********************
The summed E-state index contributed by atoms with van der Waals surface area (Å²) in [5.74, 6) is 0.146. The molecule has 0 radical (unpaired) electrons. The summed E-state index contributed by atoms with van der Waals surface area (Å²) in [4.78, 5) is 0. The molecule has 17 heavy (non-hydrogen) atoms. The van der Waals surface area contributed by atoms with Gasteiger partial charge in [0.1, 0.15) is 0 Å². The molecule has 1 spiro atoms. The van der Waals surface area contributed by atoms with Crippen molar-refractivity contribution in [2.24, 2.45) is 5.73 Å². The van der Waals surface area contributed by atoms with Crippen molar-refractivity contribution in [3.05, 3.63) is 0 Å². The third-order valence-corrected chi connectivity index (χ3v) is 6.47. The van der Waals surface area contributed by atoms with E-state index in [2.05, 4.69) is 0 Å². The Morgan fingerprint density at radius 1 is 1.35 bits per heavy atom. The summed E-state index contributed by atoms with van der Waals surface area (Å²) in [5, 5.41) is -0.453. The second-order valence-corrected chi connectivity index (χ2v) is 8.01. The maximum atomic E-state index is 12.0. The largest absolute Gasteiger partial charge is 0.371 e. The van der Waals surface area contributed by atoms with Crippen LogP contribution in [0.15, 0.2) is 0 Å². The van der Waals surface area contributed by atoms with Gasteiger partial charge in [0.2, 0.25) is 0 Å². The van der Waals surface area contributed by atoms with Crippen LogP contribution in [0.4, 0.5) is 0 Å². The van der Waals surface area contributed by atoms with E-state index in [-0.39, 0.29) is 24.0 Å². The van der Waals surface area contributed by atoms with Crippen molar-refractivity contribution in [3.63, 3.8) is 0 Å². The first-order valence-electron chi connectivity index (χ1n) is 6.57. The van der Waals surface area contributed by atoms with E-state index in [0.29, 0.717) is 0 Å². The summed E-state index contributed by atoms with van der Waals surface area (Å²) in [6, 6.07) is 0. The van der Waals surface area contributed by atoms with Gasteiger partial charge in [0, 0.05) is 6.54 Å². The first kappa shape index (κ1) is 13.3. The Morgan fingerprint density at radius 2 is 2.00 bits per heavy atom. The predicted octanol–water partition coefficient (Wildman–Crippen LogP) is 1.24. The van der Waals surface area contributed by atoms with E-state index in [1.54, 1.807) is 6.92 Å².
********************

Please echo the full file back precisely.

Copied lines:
The summed E-state index contributed by atoms with van der Waals surface area (Å²) in [5.74, 6) is 0.146. The molecule has 0 radical (unpaired) electrons. The summed E-state index contributed by atoms with van der Waals surface area (Å²) in [4.78, 5) is 0. The molecule has 17 heavy (non-hydrogen) atoms. The van der Waals surface area contributed by atoms with Gasteiger partial charge in [0.1, 0.15) is 0 Å². The molecule has 1 spiro atoms. The van der Waals surface area contributed by atoms with Crippen molar-refractivity contribution in [2.24, 2.45) is 5.73 Å². The van der Waals surface area contributed by atoms with Crippen molar-refractivity contribution in [3.05, 3.63) is 0 Å². The third-order valence-corrected chi connectivity index (χ3v) is 6.47. The van der Waals surface area contributed by atoms with E-state index in [2.05, 4.69) is 0 Å². The Morgan fingerprint density at radius 1 is 1.35 bits per heavy atom. The summed E-state index contributed by atoms with van der Waals surface area (Å²) in [5, 5.41) is -0.453. The second-order valence-corrected chi connectivity index (χ2v) is 8.01. The maximum atomic E-state index is 12.0. The largest absolute Gasteiger partial charge is 0.371 e. The van der Waals surface area contributed by atoms with Crippen LogP contribution in [0.15, 0.2) is 0 Å². The van der Waals surface area contributed by atoms with Gasteiger partial charge in [0.2, 0.25) is 0 Å². The van der Waals surface area contributed by atoms with Crippen LogP contribution in [0.4, 0.5) is 0 Å². The van der Waals surface area contributed by atoms with E-state index in [-0.39, 0.29) is 24.0 Å². The van der Waals surface area contributed by atoms with Crippen molar-refractivity contribution in [3.63, 3.8) is 0 Å². The first-order valence-electron chi connectivity index (χ1n) is 6.57. The van der Waals surface area contributed by atoms with E-state index in [0.29, 0.717) is 0 Å². The summed E-state index contributed by atoms with van der Waals surface area (Å²) in [6, 6.07) is 0. The van der Waals surface area contributed by atoms with Gasteiger partial charge in [0, 0.05) is 6.54 Å². The first kappa shape index (κ1) is 13.3. The Morgan fingerprint density at radius 2 is 2.00 bits per heavy atom. The predicted octanol–water partition coefficient (Wildman–Crippen LogP) is 1.24. The van der Waals surface area contributed by atoms with E-state index in [1.54, 1.807) is 6.92 Å².